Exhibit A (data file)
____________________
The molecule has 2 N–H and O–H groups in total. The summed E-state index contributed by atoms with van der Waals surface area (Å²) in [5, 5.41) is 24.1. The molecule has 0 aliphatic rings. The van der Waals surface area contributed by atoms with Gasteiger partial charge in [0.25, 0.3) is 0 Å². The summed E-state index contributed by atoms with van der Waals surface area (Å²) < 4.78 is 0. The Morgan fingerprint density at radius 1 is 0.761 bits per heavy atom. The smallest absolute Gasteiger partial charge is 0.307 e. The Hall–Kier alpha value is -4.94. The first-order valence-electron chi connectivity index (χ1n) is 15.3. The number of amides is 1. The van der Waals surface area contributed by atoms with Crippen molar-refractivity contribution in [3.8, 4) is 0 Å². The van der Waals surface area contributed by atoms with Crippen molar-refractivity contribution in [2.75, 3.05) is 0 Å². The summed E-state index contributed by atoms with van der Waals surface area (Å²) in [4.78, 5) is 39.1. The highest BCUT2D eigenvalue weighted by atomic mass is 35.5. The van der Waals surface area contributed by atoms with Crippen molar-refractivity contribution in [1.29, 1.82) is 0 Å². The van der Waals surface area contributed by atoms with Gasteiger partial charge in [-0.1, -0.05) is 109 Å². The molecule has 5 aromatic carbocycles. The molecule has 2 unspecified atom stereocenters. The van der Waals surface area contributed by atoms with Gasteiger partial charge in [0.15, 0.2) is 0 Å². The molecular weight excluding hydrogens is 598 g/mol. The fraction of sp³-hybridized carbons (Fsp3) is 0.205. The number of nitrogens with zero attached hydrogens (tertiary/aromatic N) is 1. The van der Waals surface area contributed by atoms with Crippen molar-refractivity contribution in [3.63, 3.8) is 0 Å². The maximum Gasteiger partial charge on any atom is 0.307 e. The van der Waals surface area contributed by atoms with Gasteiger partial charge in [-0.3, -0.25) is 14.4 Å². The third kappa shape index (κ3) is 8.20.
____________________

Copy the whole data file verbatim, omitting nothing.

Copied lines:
The molecule has 2 N–H and O–H groups in total. The summed E-state index contributed by atoms with van der Waals surface area (Å²) in [5, 5.41) is 24.1. The molecule has 0 aliphatic rings. The van der Waals surface area contributed by atoms with Gasteiger partial charge in [0.25, 0.3) is 0 Å². The summed E-state index contributed by atoms with van der Waals surface area (Å²) < 4.78 is 0. The Morgan fingerprint density at radius 1 is 0.761 bits per heavy atom. The smallest absolute Gasteiger partial charge is 0.307 e. The Hall–Kier alpha value is -4.94. The first-order valence-electron chi connectivity index (χ1n) is 15.3. The number of amides is 1. The van der Waals surface area contributed by atoms with Crippen molar-refractivity contribution in [3.8, 4) is 0 Å². The van der Waals surface area contributed by atoms with Crippen molar-refractivity contribution in [2.75, 3.05) is 0 Å². The summed E-state index contributed by atoms with van der Waals surface area (Å²) in [4.78, 5) is 39.1. The highest BCUT2D eigenvalue weighted by atomic mass is 35.5. The van der Waals surface area contributed by atoms with Crippen molar-refractivity contribution in [1.29, 1.82) is 0 Å². The van der Waals surface area contributed by atoms with Gasteiger partial charge in [-0.1, -0.05) is 109 Å². The molecule has 5 aromatic carbocycles. The molecule has 2 unspecified atom stereocenters. The van der Waals surface area contributed by atoms with Gasteiger partial charge in [0.15, 0.2) is 0 Å². The molecular weight excluding hydrogens is 598 g/mol. The fraction of sp³-hybridized carbons (Fsp3) is 0.205. The number of nitrogens with zero attached hydrogens (tertiary/aromatic N) is 1. The van der Waals surface area contributed by atoms with Crippen molar-refractivity contribution in [3.63, 3.8) is 0 Å². The maximum Gasteiger partial charge on any atom is 0.307 e. The van der Waals surface area contributed by atoms with Gasteiger partial charge in [-0.3, -0.25) is 14.4 Å². The third kappa shape index (κ3) is 8.20.